The target for walk bookings was 500 and the Festival achieved over 600. The local community engaged and supported the events. The organisers were praised for running a very enjoyable event, and the visitors commented on the great atmosphere.
The money raised by hosting the event exceeded the expected amount and goes directly to benefit the Coldstream community.
One of the enjoyable things about designing this recipe book, both in print and as an eBook for Louise Kang, The High Protein Cook, was trying out the recipes. I really recommend checking out the High Protein Cook’s website as there are lots of easy to follow, very tasty recipes, complete with videos. It does not matter if you are following a high protein diet or not, they taste great.
We love the Butter Chicken recipe in this house.
Most businesses know that to stand still is to go backwards, and in marketing especially, reinvention is an on-going necessity. Marketing messages need to remain relevant to both old and new audiences. And those audiences are constantly changing ones.
Businesses need to learn to promote their brands through new channels without alienating their existing audiences.
Charities face the difficulty of managing such change whilst remaining relevant. Large national charities have marketing expertise and professional fundraisers to work with but smaller charities seldom have that luxury. Yet move forward and adapt they must.
Recognising that this skill is not available in house is one thing, investing in developing it is another. A charity committed to fundraising, must not rely on luck to secure funds or obtain large donations from rich people. They must see the activity as a key part of their business and must treat it as an integral part of the infrastructure.
One such charity is Muirfield Riding Therapy, a charity close to my heart as I started out there as a hands on helper many years ago. I have watched this admirable charity grow and develop and never stand still. The decision was taken to rebrand many years ago, using the word ‘Therapy’ in the title, despite some spirited opposition. The vision of the rebrand was to broaden their appeal and their ability to raise funds. I assisted with the re-brand and developed brand guidelines to ensure clear communication with everyone involved.
Recently Muirfield Riding Therapy has invested in a new campaign, including a campaign logo, the objective of which is to develop the social media marketing, in addition to broadening its appeal, especially to the younger audience. Although using new channels, the traditional routes have not been forgotten. Sub-campaigns have been planned and the charity has worked with specialists to develop and target these campaigns. The website has undergone a ‘refresh’ to reflect these changes.
Muirfield Riding Therapy is a charity that many businesses could learn a thing or two from: engaging, inclusive, good communicators and compassionate. And never standing still.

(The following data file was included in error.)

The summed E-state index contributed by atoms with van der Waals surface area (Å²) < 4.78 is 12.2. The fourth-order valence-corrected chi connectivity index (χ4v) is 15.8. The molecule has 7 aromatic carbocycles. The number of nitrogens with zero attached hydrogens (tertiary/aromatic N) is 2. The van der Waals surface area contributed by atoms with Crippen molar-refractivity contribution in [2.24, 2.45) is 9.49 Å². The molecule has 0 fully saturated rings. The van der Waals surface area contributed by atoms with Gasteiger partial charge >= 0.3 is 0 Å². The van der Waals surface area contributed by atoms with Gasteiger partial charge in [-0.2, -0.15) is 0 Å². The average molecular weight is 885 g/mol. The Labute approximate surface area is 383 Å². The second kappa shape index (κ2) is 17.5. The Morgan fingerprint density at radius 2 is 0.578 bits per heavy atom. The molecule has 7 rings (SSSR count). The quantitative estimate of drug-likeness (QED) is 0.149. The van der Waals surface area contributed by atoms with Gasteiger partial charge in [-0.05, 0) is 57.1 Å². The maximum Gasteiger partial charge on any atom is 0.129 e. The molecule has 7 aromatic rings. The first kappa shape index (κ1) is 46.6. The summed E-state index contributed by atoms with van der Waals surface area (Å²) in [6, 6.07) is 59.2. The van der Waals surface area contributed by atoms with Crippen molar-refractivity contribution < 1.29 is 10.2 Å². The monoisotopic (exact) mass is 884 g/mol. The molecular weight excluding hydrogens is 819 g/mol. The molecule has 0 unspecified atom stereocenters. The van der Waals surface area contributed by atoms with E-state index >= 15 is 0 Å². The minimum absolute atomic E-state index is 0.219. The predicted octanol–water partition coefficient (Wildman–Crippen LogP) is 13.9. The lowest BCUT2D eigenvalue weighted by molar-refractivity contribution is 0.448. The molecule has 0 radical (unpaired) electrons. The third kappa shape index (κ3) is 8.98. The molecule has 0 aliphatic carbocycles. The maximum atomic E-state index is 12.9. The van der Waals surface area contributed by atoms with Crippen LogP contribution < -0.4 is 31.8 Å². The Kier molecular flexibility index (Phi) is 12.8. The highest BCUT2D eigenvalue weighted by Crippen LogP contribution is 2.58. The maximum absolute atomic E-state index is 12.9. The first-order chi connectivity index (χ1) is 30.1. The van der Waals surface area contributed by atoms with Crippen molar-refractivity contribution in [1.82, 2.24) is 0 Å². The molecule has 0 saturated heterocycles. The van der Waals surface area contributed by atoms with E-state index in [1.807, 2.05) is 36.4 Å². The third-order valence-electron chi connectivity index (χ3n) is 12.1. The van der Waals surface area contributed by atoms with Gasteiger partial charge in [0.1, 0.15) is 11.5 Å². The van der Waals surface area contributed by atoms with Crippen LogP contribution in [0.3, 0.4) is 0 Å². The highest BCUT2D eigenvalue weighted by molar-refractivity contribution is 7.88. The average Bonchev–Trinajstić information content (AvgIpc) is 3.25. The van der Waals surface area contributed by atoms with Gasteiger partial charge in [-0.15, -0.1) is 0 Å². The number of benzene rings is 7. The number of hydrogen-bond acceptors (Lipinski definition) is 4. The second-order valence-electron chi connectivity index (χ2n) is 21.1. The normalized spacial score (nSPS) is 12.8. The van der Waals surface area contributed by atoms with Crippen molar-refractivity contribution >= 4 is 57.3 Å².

We’ve written in the past about long-term working relationships between agencies and clients, but on Instagram the other day I saw a post that made me think about it further.
David Loftus, the photographer, has been working closely with Jamie Oliver for some 18 years. It seems to me, from the outside, that they have built a very successful, mutually beneficial relationship. Jamie has enjoyed huge success and his beautifully photographed and designed cookbooks have assisted in that. David Loftus has no doubt gained new clients from the huge circulation of those books.
So I am guessing here that they have forged a great partnership, working closely through what can be at times, strained situations involving food and travel, and so can forgive each other the occasional bad days and mishaps and keep focussed on the end product.
For us too, the best end result comes from a strong partnership. Having the confidence to be open and honest, and fully committing to, and enjoying the creative process.
Long-term partnerships don’t have to become stale; often they can produce better and better results. And like any good relationship, decisions can be made faster and easier when both parties fully understand each other, and communicate properly.
Without doubt, ‘a recipe for success’.
One thing about being a designer is that you never fully switch off from closely observing brand identities, packaging, menu designs, website, signage, and every kind of typography. And of course any display, exhibition and interior as well.
Which of course means basically everything that is communicating a message around us, all of the time. Fortunately the observation is sometimes almost subliminal and you let it go, other times you get that old ‘wish I’d done that’ feeling and then other times it just jars, badly.
One of the latter experiences was recently when we were at a hotel on holiday, and the gap between a brand identity and the actual proposition was huge. Normally when we stay at hotels I have a quick peek at the website if I wasn’t the one that booked it. This time I hadn’t had time to look at anything to do with this particular hotel in advance.
As we approached the area I was a bit dismayed, as although it was in a good location for what we needed, the town was quite unappealing and the exterior underwhelming.
The hotel brand was old fashioned, fussy and gave the impression of a typical small town, rather run down, older establishment.
Therefore I was completely surprised when we walked in to a bright, white, spacious and contemporary interior, with an open outlook embracing stunning views of the sea.
The entire hotel had been thoughtfully and carefully designed, in a minimal, yet comfortable way. Cool interiors with interesting furniture and well thought out bedrooms. The exact opposite of the overly fussy brand identity, staring up at me from the lift carpet.
Of course, better that the hotel was smarter than the brand identity, rather than the other way around, but considering the owners had paid such close attention to detail it was sad that they had got the visual identity so wrong.
I was itching to start designing, but then again I was on holiday – did that really matter?